Len Goodman, for many years the head judge on Dancing with the Stars, has gone to the big ballroom in the sky. He passed away Sunday, April 23rd, just a few days shy of his 79th birthday.
As a young man, the elegant Goodman was an apprentice welder for a famous British shipbuilding company. In his twenties he got into competitive dancing and became a champion in Great Britain. Relatively late in life, he enjoyed fame as a dancing expert and keen-eyed judge on two very successful competition reality shows. That began in The UK on Strictly Come Dancing, where he topped the judging panel from 2004 to 2016.
Goodman was front and centre when ABC launched Dancing with the Stars in 2005. Despite a few serious health setbacks, including bouts with cancer, he remained part of that series until 2022.
The dapper Englishman played the sometimes irascible, no-nonsense senior judge to the hilt. He also did so on at least one Television Critics Association press tour I attended. Together with Bruno Tonioli and Carrie Ann Inaba, he was part of the most together judging panels on reality television. Each brought their own style to the task, with flamboyant Bruno often standing up and hollering in ALL CAPS. There was no question, however, as to who was boss. Considered the hardest judge to please, a “10 from Len” was the goal of every dance pair on each series.
From 2012 through 2015, I was asked to recap episodes of Dancing with the Stars on a weekly basis for The Toronto Star. While this was the very definition of being paid to watch television, I enjoyed the assignment more than I anticipated. You had to admire how hard most of the celebrity dancers worked to keep up with their pro partners. The judges and original host Tom Bergeron all added to the fun.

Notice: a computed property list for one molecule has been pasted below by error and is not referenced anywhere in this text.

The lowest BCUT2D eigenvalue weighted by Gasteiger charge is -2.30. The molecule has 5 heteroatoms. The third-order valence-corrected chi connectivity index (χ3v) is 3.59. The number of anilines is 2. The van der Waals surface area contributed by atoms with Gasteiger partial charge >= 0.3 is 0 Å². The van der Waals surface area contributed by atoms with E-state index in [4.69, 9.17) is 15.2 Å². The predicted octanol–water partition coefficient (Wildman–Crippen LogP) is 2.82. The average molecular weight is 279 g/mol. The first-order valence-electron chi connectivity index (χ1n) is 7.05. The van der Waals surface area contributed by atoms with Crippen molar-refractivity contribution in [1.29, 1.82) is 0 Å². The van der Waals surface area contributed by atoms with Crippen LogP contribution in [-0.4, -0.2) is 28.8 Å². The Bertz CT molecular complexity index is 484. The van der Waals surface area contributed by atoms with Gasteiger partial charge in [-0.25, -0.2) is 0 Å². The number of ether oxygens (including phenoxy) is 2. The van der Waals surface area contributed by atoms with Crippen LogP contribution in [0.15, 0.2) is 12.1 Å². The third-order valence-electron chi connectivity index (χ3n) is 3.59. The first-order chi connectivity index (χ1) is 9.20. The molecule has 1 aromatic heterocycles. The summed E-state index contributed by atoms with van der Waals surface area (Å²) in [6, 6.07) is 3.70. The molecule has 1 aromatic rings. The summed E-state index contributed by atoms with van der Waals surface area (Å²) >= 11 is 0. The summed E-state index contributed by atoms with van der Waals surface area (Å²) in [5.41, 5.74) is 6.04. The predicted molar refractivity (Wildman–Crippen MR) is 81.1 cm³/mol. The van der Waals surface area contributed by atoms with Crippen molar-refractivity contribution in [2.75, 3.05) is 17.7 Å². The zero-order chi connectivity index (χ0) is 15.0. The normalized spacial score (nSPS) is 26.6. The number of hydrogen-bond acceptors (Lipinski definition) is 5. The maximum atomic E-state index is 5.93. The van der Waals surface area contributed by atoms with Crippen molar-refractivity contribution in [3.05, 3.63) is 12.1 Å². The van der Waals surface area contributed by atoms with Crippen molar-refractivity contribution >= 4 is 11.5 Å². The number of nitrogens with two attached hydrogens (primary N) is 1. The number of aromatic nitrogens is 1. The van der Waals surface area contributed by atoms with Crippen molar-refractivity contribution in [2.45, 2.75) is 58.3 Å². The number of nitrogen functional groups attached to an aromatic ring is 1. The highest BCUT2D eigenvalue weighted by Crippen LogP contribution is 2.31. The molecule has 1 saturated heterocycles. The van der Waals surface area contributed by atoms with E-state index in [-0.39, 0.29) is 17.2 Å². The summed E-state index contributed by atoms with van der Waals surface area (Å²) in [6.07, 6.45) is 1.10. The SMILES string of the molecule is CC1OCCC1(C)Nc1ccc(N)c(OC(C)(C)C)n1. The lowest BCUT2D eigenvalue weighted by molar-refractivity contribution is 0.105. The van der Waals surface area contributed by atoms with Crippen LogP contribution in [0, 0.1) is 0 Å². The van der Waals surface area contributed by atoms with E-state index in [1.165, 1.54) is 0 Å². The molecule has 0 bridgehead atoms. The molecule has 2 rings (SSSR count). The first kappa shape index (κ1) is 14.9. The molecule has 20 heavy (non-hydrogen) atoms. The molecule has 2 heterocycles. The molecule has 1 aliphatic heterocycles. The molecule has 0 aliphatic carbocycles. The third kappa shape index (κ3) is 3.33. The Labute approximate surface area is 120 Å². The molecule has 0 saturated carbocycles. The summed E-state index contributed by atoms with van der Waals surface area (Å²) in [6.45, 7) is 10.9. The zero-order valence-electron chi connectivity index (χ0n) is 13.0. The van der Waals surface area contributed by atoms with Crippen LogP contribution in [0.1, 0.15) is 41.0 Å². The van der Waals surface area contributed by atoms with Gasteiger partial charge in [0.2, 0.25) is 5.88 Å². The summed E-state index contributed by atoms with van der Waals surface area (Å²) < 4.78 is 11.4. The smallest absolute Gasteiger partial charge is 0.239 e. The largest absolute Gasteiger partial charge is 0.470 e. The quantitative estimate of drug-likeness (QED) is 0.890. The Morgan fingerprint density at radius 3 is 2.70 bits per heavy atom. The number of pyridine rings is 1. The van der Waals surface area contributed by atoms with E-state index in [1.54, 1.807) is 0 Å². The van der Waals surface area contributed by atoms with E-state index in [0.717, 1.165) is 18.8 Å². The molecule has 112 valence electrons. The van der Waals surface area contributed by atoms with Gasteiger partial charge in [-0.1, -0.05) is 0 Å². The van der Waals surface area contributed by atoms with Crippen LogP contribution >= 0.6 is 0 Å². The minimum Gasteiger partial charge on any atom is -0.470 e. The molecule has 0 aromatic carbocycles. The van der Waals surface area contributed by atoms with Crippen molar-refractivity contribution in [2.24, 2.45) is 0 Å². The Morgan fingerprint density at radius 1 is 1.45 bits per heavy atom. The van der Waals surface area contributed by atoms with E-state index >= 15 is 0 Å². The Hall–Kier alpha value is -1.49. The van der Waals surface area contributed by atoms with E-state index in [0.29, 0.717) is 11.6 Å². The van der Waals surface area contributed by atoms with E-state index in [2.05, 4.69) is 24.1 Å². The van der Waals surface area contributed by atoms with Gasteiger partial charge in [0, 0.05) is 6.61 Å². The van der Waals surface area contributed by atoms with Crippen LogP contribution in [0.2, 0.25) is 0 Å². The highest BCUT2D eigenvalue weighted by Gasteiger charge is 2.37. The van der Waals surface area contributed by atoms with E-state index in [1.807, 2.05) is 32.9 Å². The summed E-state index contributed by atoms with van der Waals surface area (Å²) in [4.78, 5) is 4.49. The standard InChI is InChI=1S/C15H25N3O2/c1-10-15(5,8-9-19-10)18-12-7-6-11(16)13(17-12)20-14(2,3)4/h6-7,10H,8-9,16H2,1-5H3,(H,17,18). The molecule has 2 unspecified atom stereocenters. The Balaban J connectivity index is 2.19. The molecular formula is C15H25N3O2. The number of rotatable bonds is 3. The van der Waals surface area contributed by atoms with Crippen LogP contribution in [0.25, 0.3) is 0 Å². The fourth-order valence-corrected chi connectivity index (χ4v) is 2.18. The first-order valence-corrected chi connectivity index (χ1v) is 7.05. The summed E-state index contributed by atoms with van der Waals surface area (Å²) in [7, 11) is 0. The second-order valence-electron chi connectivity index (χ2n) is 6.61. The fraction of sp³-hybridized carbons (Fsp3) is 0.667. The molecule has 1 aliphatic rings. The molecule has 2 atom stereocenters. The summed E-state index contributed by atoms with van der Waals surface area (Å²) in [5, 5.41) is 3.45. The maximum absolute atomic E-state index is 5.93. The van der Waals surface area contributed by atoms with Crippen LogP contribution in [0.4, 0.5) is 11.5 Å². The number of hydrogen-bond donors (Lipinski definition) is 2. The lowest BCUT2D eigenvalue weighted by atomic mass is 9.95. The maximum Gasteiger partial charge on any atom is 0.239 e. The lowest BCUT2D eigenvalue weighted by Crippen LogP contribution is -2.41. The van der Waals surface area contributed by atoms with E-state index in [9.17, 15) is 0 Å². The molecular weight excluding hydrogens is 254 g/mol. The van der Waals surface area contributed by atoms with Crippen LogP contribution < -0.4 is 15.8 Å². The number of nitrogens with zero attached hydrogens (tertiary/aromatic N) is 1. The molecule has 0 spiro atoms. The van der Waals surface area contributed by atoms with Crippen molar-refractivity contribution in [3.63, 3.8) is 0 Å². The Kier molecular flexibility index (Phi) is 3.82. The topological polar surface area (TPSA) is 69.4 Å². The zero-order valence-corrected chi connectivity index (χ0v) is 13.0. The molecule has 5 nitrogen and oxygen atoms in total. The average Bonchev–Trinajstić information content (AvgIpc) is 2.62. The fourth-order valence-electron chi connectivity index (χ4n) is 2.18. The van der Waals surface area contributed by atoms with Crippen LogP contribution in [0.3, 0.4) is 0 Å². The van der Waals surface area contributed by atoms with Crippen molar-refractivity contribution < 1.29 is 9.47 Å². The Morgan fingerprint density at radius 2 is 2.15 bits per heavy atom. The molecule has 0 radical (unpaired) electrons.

One thing I admired that perhaps not every critic else did: Goodman was not above reaching for the corniest quip when assessing each dance.
“I expected the Shark to be a fish out of water,” he once said after watching Shark Tank venture capitalist Robert Herjavec spin around with dance partner (and future wife) Kym Johnson.
Goodman was, however, man enough to admit when he got a score wrong, as he did in judging former Green Bay Packer Donald Driver. The judge even used a football analogy, pointing out how referees on the field sometimes get it wrong.
Goodman was also delightfully capable of going off script and getting peevish, particularly with the pro dancers. One he picked on often was Maksim Chmerkovskiy. One time he started scolding him with, “I’ve been in this business nearly 50 years…” before Maks shot back, “Maybe it’s time to get out.” Later that season, the two awkwardly peddled around on a bicycle built for two just to show all was sort of forgiven.
The series has survived several hosting and timeslot changes as well as a move to ABC’s streaming partner, Disney+. The celebrities don’t seem as famous anymore, with too many reality stars and Disney-linked pretenders in the mix. For a while, the older-skewing series was dropped altogether by Canadian broadcasters.
A 32nd season has already been ordered, with Tyra Banks out as host and Julianne Hough set to co-host with former Mirror Ball winner Alfonso Ribeiro. Goodman had already departed last season. He’d probably be the first to say that the show must go on, just watch your arms, smile more and pick up the pace.